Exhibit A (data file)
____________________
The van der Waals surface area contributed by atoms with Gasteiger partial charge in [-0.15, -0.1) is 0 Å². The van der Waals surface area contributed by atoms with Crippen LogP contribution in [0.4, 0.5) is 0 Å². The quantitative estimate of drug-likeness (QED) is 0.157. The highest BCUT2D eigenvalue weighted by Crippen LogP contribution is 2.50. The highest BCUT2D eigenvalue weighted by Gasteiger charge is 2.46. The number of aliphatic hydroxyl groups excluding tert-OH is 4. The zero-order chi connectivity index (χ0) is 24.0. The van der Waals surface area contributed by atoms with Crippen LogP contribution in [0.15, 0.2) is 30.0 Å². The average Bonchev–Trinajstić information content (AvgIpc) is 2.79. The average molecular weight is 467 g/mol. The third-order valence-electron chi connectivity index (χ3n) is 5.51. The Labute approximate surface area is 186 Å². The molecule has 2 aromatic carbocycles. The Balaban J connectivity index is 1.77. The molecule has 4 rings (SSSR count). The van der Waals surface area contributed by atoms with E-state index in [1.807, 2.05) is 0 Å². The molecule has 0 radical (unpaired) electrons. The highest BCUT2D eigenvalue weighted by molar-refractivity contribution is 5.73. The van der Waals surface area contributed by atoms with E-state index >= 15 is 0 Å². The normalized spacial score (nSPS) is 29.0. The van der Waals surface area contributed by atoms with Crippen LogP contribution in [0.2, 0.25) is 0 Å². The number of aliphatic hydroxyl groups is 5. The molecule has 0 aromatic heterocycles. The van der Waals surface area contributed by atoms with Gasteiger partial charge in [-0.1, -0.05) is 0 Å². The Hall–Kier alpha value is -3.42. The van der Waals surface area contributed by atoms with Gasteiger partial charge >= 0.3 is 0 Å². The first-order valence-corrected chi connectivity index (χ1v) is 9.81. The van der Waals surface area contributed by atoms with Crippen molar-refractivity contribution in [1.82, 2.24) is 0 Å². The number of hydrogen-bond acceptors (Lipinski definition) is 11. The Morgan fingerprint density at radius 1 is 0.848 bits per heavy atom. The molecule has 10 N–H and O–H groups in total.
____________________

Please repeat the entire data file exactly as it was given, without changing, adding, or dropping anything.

The van der Waals surface area contributed by atoms with Gasteiger partial charge in [-0.15, -0.1) is 0 Å². The van der Waals surface area contributed by atoms with Crippen LogP contribution in [0.4, 0.5) is 0 Å². The quantitative estimate of drug-likeness (QED) is 0.157. The highest BCUT2D eigenvalue weighted by Crippen LogP contribution is 2.50. The highest BCUT2D eigenvalue weighted by Gasteiger charge is 2.46. The number of aliphatic hydroxyl groups excluding tert-OH is 4. The zero-order chi connectivity index (χ0) is 24.0. The van der Waals surface area contributed by atoms with Crippen LogP contribution in [0.15, 0.2) is 30.0 Å². The average Bonchev–Trinajstić information content (AvgIpc) is 2.79. The average molecular weight is 467 g/mol. The third-order valence-electron chi connectivity index (χ3n) is 5.51. The Labute approximate surface area is 186 Å². The molecule has 2 aromatic carbocycles. The Balaban J connectivity index is 1.77. The molecule has 4 rings (SSSR count). The van der Waals surface area contributed by atoms with E-state index in [1.807, 2.05) is 0 Å². The molecule has 0 radical (unpaired) electrons. The highest BCUT2D eigenvalue weighted by molar-refractivity contribution is 5.73. The van der Waals surface area contributed by atoms with E-state index >= 15 is 0 Å². The normalized spacial score (nSPS) is 29.0. The van der Waals surface area contributed by atoms with Crippen LogP contribution in [0.2, 0.25) is 0 Å². The number of aliphatic hydroxyl groups is 5. The molecule has 0 aromatic heterocycles. The van der Waals surface area contributed by atoms with Gasteiger partial charge in [-0.1, -0.05) is 0 Å². The Hall–Kier alpha value is -3.42. The van der Waals surface area contributed by atoms with Gasteiger partial charge >= 0.3 is 0 Å². The first-order valence-corrected chi connectivity index (χ1v) is 9.81. The van der Waals surface area contributed by atoms with Crippen molar-refractivity contribution in [1.82, 2.24) is 0 Å². The number of hydrogen-bond acceptors (Lipinski definition) is 11. The Morgan fingerprint density at radius 1 is 0.848 bits per heavy atom. The molecule has 10 N–H and O–H groups in total.